Many cancers seem directly linked to selfish, greedy humans - what Christians point to as part of the sin nature we all have, in every generation. The two links below claim that in southern Italy some firms legally obtained government contracts to dispose of toxic industrial waste, including nuclear sludge from Germany, but then disposed of it illegally, on farmland, on the edge of towns and along the coast. The Italian Senate then investigated a possible link between this and almost 50% of tumours found in the inhabitants of several towns around Naples. A super-grass apparently told police how the Caselesi clan ran "a military-style operation" to dump this material by the millions of tons.

See http://www.nydailynews.com/news/world/mafia-dumping-toxic-waste-blamed-high-cancer-rates-article-1.1505218 & http://www.dailymail.co.uk/news/article-2483484/Toxic-nuclear-waste-dumped-illegally-Mafia-blamed-surge-cancers-southern-Italy.html

"The wonder of DNA is that it deals with organized information. Randomly formed information DNA molecules would have no information stored within them. They would be blank media. They could contribute nothing towards life-processes. It is not the chemistry of DNA that underwrites life but the information stored in the DNA - information encoded by the meaningful sequence of base pairs and which spells out instructions that the living cell can read, translate and use. Life, therefore, consists not in molecular chemistry but in the information stored by the molecular chemistry." Who Made God? Searching for a theory of everything, Edgar Andrews, chapter 13 & pp 244-246 (EP Books 2009)

Link this now to chromosomes and telomers which directly relate to physical benefits and living longer. Sources, http://en.wikipedia.org/wiki/Telomere#Shortening & http://www.yourgenome.org/facts/what-is-a-telomere :

A telomere is a region of repetitive nucleotide sequences at each end of a chromosome, which protects the end of the chromosome from deterioration or from fusion with neighboring chromosomes. In humans, average telomere length declines from about 11 kilobases at birth to less than four kilobases in old age, with average rate of decline being greater in men than in women. Telomere shortening is associated with aging, mortality and aging-related diseases. In 2003 Richard Cawthon discovered that those with longer telomeres lead longer lives than those with short telomeres.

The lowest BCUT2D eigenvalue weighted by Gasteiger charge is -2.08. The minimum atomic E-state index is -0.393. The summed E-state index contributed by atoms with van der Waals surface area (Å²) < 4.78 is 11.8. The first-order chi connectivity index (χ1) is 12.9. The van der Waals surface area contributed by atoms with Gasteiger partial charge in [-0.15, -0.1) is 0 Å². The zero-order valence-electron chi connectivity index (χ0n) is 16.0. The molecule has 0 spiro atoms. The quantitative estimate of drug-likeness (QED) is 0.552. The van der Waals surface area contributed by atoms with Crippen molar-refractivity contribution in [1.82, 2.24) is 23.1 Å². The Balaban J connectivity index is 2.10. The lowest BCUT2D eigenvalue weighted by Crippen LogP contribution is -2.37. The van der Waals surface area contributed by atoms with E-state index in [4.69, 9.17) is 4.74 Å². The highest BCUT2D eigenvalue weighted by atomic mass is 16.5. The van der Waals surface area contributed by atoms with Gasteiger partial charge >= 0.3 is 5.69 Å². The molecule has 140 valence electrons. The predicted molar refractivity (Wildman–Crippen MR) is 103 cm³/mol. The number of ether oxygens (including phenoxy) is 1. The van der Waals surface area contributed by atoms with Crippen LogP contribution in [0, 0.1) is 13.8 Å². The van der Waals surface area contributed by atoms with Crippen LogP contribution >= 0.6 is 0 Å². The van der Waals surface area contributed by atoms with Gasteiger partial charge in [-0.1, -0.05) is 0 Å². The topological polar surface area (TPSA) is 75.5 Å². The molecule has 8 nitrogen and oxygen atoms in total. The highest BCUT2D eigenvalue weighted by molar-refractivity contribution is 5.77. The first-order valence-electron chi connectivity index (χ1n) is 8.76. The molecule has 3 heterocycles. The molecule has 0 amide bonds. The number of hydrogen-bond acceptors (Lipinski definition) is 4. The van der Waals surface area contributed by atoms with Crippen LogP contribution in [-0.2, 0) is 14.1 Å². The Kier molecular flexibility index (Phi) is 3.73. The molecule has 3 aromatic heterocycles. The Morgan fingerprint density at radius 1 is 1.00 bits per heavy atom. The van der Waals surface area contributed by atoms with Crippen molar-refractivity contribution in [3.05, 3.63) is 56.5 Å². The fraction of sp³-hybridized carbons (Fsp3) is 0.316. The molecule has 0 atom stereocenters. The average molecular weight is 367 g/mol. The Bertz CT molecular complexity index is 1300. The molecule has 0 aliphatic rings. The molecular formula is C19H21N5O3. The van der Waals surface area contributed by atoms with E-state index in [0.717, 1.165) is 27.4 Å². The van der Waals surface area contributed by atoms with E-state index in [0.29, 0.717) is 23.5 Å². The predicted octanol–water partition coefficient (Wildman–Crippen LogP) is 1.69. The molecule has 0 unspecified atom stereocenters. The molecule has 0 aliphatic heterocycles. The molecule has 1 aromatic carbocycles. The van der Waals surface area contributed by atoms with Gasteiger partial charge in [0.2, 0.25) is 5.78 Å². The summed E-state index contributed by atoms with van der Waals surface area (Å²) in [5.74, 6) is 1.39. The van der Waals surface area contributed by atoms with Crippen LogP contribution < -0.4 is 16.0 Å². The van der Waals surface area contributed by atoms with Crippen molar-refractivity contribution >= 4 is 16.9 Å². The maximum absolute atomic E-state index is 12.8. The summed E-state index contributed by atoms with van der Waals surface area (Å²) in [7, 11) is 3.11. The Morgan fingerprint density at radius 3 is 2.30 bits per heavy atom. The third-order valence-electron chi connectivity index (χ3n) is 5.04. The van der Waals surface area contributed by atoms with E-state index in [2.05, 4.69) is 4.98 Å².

Telomerase is also found in high levels of cancer cells. This enables cancer cells to be immortal and continue replicating themselves. If telomerase activity was switched off in cancer cells, their telomeres whould shorten until they reached a 'critical length'. This would prevent the cancer cells from dividing uncontrollably to form tumours. Blocking telomerase activity could affect cells where tolomerase activity is important, such as sperm, eggs, platelets and immune cells.

Few would say that those "scientific findings support the concept of inbred sin being passed from generation to generation" - certainly scientists would not say that because science can say absolutely nothing about sin. However, for those who take the biblical statements about all humans having sinned, death being their 'wages' for that (Romans 3:23 & 5:12 & 6:23 & 7:5), modern scientific discoveries about DNA, cancer, and the inevitability of death make real sense and provide support for such theology (albeit unwitting support).


It could perhaps be used as an analogy to help explain the doctrine, but analogies provide only a circular argument when used as proof or support.

And even then, it isn't a great analogy.

As the quotation states: "The damage is already there in our cell's DNA, picked up as we grow and age".

That is, even though the damage is already there when the cancer is triggered, it developed within the individual over time, it wasn't already there at conception.

I might add that as an analogy, it could actually be used to explain how propensity to sin develops within us over time, is triggered by external temptation, and is not intrinsic to us as birth.

  • You answered before I added the further research which takes the matter deeper into inheritance.
    – Nigel J
    Sep 10, 2022 at 15:55
  • @NigelJ, are you saying that the point of your question is that genetic mutation is the means by which God ensures that each individual will eventually die? (I'm neither agreeing nor disagreeing (I honestly don't know), I'm simply asking for clarification.) Sep 11, 2022 at 2:43

St. Augustine defines sin as

something said, done, or desired contrary to the eternal law.

Thus, sin is not something material that can be in our DNA; though, as St. Thomas says in his explanation of how original sin is propagated (Summa Theologica I-II q. 81 a. 1 co.),

some bodily defects are transmitted by way of origin from parent to child, and […] even some defects of the soul are transmitted in consequence, on account of a defect in the bodily habit, as in the case of idiots begetting idiots; nevertheless the fact of having a defect by the way of origin seems to exclude the notion of guilt, which is essentially something voluntary.